Once more, not behind on payments, I was cajolled into the HAMP program and told, only if you’re late. Once the payment wasn’t made, they had me right where they wanted me, which isn’t a participent in HAMP. My now inflated home value has been increased far beyond where I started.

    I no longer believe anything I am told, illegal or not, and at this point question how ‘DUMB’ my gov reps REALLY are!

    P.S. What is the point of the foreclosure protection act that was recently passed if players like Ocwen receive ‘blanket’ exemtions? More cover to creep on me and take me unaware?

  2. On March 4, 2009 the $75 billion Homeowner Affordability and Stability Plan was passed into law by President Barack Obama. The White House has just released who will qualify and how to go about receiving a Loan Modification through the new plan. Here is what you must know!

    Step 1: Determine if you are Eligible for your share of the $75 billion Bailout?

    1. Do you live in the home?
    2. Is your current loan amount within ($625,500 in high cost areas and for other areas $417,000)
    3. Are your current house payments more than 31% of your gross income?(The Complete Loan modification kits will automatically calculate all financial ratios your lender may want to see)
    4. Are you must be able to prove you have current income?
    5. Do you currently have a job?
    If you answered yes to these five questions there is a good chance you will qualify for a loan modification under the terms in the Homeowner Affordability and Stability Plan.

    Step 2: Apply for a Loan Modification (Order and Instantly Download the Complete Loan Modification Kit)

    You must act quickly; millions of American’s will be trying to get a piece of the bailout! The sooner you act the better your chances are of receiving a loan modification. However, it is important to ensure that you have all your documentation in order so that when you do reach your lender they will be able to process your request quickly.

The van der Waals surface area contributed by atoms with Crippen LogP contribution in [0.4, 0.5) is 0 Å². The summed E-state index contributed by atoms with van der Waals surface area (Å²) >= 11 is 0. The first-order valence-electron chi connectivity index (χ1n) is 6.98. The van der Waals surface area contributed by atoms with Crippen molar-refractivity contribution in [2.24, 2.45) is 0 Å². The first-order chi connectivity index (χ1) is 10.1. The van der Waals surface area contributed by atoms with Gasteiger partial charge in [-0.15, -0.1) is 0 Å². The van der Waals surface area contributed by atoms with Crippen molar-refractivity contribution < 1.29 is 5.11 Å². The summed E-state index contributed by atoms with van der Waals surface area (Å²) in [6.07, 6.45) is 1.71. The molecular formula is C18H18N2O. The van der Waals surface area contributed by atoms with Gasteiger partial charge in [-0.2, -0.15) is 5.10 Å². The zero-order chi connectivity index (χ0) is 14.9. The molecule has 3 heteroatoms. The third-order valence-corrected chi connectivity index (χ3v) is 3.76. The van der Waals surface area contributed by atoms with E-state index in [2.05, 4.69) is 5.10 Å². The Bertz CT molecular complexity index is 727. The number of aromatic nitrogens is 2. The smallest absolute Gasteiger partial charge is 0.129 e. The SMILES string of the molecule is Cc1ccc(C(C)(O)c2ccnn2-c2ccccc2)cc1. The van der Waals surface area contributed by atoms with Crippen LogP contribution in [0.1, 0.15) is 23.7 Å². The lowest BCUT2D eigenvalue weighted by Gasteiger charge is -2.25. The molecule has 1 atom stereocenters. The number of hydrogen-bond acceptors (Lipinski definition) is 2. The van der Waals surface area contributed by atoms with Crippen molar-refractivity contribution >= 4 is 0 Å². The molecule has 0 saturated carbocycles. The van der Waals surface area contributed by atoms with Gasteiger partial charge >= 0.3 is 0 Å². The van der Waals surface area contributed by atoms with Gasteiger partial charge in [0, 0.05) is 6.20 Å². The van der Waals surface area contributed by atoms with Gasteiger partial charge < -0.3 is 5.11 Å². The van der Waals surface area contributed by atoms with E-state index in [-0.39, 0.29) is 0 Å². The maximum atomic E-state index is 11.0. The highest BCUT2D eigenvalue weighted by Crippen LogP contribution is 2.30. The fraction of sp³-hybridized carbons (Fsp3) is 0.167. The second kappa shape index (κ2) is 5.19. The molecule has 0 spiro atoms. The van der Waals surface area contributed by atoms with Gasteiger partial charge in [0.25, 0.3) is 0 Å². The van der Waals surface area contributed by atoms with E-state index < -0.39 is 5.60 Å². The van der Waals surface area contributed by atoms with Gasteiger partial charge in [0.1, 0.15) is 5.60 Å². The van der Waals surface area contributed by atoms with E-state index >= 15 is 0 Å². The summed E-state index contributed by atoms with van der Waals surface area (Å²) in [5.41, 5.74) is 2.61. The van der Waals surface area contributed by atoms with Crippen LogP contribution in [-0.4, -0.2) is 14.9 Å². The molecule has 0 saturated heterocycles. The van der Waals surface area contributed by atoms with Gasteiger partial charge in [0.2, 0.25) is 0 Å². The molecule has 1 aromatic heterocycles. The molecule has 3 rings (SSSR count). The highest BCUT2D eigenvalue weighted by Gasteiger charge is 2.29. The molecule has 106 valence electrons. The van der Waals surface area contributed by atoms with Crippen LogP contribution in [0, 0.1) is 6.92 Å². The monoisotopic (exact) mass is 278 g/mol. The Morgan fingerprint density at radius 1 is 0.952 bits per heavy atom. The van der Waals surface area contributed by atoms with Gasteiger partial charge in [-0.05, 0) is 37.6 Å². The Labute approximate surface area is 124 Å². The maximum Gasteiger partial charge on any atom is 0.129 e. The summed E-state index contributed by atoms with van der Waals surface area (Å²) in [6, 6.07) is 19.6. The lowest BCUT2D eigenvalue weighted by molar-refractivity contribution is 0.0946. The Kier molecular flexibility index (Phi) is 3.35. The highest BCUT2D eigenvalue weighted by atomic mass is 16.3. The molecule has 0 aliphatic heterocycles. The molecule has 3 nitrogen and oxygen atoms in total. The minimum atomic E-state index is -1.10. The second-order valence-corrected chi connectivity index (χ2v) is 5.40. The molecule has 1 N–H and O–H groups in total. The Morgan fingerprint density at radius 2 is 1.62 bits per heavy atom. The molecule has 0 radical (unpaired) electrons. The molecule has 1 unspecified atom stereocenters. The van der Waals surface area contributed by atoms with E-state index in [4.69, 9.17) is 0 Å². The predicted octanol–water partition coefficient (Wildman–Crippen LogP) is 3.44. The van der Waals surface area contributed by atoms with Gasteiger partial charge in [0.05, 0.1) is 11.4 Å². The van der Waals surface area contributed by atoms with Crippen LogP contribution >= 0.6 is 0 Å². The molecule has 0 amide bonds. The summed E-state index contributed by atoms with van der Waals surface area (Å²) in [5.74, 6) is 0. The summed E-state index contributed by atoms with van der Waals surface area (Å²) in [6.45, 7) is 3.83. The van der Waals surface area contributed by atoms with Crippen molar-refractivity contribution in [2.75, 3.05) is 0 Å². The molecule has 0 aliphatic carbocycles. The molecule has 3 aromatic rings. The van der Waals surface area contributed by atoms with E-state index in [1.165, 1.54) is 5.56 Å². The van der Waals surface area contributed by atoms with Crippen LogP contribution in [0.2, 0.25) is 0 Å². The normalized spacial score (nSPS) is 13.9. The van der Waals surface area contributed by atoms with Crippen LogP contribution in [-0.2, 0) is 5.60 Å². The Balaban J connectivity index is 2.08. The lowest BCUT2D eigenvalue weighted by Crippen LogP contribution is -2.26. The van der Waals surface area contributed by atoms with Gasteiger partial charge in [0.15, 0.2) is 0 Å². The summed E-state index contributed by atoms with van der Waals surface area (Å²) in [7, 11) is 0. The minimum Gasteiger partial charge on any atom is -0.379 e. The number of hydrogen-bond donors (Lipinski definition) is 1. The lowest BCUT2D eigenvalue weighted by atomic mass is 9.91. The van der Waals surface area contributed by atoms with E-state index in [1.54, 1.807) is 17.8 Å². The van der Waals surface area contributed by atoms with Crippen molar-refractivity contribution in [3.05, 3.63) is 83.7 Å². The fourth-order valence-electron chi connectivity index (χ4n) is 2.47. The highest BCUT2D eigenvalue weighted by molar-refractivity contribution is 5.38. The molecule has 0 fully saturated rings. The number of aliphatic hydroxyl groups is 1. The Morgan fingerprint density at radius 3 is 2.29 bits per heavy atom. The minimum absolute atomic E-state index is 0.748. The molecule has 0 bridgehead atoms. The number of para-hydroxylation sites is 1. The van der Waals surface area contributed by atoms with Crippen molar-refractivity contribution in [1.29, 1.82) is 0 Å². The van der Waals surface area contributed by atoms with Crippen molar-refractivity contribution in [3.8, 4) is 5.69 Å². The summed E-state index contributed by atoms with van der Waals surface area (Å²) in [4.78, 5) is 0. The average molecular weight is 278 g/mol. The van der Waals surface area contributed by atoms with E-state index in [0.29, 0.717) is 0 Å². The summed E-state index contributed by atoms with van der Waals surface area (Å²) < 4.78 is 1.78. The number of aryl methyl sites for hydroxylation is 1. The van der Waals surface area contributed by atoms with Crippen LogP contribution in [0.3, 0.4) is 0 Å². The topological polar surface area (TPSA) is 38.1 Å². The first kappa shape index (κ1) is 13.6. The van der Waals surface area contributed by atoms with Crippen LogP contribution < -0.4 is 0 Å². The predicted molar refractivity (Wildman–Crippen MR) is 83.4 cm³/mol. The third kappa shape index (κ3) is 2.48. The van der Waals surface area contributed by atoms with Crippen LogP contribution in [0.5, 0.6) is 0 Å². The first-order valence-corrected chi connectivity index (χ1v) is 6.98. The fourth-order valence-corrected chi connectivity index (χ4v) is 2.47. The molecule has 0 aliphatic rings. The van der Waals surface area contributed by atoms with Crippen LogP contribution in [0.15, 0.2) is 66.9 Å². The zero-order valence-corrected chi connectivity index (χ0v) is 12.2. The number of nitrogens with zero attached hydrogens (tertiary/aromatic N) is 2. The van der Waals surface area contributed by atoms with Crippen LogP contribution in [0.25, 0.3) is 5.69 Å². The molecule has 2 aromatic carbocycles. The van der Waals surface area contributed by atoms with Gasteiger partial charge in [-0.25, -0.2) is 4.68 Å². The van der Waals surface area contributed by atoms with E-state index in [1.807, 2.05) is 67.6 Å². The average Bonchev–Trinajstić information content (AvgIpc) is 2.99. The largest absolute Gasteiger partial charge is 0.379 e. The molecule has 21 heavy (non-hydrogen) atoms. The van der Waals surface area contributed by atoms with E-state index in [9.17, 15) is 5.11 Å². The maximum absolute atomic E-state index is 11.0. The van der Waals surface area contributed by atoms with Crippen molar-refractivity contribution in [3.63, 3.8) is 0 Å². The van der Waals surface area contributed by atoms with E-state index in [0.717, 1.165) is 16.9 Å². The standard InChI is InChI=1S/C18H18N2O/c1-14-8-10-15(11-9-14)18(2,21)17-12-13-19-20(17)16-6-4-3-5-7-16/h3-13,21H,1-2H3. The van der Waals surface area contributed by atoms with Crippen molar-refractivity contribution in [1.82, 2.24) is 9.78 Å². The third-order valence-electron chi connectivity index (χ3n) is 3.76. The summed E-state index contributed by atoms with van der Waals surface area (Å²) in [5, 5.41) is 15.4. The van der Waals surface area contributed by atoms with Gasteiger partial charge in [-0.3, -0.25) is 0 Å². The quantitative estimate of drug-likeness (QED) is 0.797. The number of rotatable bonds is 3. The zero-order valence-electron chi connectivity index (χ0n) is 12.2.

So in step 2 first prepare all documentation required by your lender then contact them. The Complete Loan Modification Kit has all document templates, forms and checklists your lender may request. With the Homeowner Affordability and Stability Plan if your loan qualifies there is a good chance that the lender will contact you. Be certain that the person claiming to be your lender truly is! But there is no guarantee your lender will contact you, therefore it is in your best interest to be proactive and contact them.
    INSIDER TIP #1
    It is important to understand that with Obama’s Homeowner Affordability and Stability Plan lenders have a financial incentive, and they love money, to process as many loan modifications as possible. Therefore it is essential that if you want your lender to consider your case a high priority for them, you need to make it easy for them to process your application fast. Nothing will get your case dropped to the bottom of the pile faster than taking up an hr of your lenders time with questions you can learn easily if you read the included Loan Modification Manual. The Complete Loan Modification Kit Course Manual provides a clear overview of the loan modification process.
    INSIDER TIP #2
    One of the largest differences in the loan modification process that the Homeowner Affordability and Stability Plan will have is the fact that to receive a loan modification you do not need to be behind on your mortgage payment. Now if your ARM has been reset to a high rate and you answered yes to the questions in step 1 you can likely get your rate reduced to 4.5% fixed.
    INSIDER TIP #3
    Follow Up! It is especially important now, with so many loan modifications being started that you stay in contact with your lender and ensure your case is being handled effectively.
    MORE INSIDER TIPS IN THE KIT!

  3. somethings that have become such a public problem shoud not be kept private

    Neil I sent you an email with 2 attatchments this is the handywork of private lending please note the second set of docs aren’t signed thats because they were NEVER disclosed!

  4. Are private lenders privy to the truth and lending disclosure or any disclosures for that matter that other mortgage company are privy too